28 January 2014
The Lincoln Square shopping center is a little neighborhood-scale set of shops on Redwood Road next to Route 13. It’s not very natural but it has some interesting natural features. Here’s the topography in Google Maps.
The graded area sits across the small valley of uppermost Lion Creek, running due south from top center. (A second branch of Lion Creek is to the west cutting through Holy Names University.) Its east edge is a cut into the hillside, exposing a bunch of serpentine rock. It’s the little strip of purple on the geologic map of the same area.
You can see the rock next to the parking lot . . .
. . . and in more detail behind the Safeway and the other building full of shops. This exposure is quite spectacular, but I was just doing a reconnaissance and didn’t linger.
I was actually visiting here to look for signs of the aboriginal hematite workings. This is where the local tribes came to dig Oakland ochre. This is as close as I got to that, a boulder rich in iron oxides along the north driveway entrance.
I have only the most preliminary ideas about this area. The map classifies this area as Franciscan sandstone, and this boulder doesn’t contradict that. There are other brief nods to the original landscape studding the parking lot, but on whole it’s pretty sorry-looking.
My idea is that in this part of the world the development of ochre requires serpentinite and a suitable host rock for the oxides to grow, and that the process happens underground at the base of the soil. It takes careful excavation by nature to reveal this fragile material without washing it away, and Lion Creek and the Hayward fault (on the left edge of the map) combined to do that here.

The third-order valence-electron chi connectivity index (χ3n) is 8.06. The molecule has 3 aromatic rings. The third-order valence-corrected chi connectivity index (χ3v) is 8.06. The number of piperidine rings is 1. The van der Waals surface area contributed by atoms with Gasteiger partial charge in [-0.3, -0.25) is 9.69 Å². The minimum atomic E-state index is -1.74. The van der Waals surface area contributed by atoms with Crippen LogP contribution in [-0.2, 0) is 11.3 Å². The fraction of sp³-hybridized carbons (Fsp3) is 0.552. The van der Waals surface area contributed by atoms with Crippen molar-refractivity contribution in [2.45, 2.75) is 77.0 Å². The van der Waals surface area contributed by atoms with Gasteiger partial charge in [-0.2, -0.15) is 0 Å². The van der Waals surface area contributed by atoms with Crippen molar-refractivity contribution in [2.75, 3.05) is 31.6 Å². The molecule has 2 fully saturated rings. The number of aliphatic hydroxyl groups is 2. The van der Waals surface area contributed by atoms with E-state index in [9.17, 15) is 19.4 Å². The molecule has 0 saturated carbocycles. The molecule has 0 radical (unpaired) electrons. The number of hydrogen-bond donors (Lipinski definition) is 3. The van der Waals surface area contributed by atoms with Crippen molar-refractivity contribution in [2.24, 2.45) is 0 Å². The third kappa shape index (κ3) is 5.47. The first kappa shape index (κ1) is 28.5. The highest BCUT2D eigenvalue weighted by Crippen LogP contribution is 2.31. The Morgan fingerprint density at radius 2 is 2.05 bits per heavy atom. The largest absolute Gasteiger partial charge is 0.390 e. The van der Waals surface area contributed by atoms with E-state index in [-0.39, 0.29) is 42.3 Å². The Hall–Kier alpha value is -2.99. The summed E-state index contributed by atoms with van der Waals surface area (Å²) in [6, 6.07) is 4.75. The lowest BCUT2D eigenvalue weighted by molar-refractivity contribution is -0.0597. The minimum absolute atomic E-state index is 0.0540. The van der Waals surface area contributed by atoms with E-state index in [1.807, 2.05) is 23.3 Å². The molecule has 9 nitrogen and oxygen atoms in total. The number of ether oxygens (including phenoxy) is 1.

18 January 2014
If you’ve read this blog over the years you’ve seen me talk about the Piedmont block, a big hunk of Franciscan rocks riding north along the western side of the Hayward fault. Its easternment end tails off in a narrow wedge of undifferentiated rock, shown here in the geologic map.
The next three photos are taken from the locations marked with numbers. That’s 35th Avenue there, right at the curve in the road where it becomes Redwood Road. The curve is where the fault crosses the road, too, so it’s an apt place for the change of name. Just below the bend is this roadcut in hard bedrock. It’s mapped mostly as the material labeled KJf, undifferentiated Franciscan, on the geologic map plus some of the volcanic rocks (Jsv) exposed in the Leona quarry.
I don’t know how old the roadcut is. The road hasn’t changed course since the 1800s, but I guess it was widened in the 1960s or so, because the map base shows the split roadway in purple, meaning a recent change of the same vintage as I-580′s construction. Perhaps the road had a hump in it as it crossed the ridge. Above the bedrock ridge is a small valley with Jordan Road in it, shown below. The homes on Victor and Herrier Streets are visible on the Franciscan ridge beyond this swale (especially in the big version if you click on it).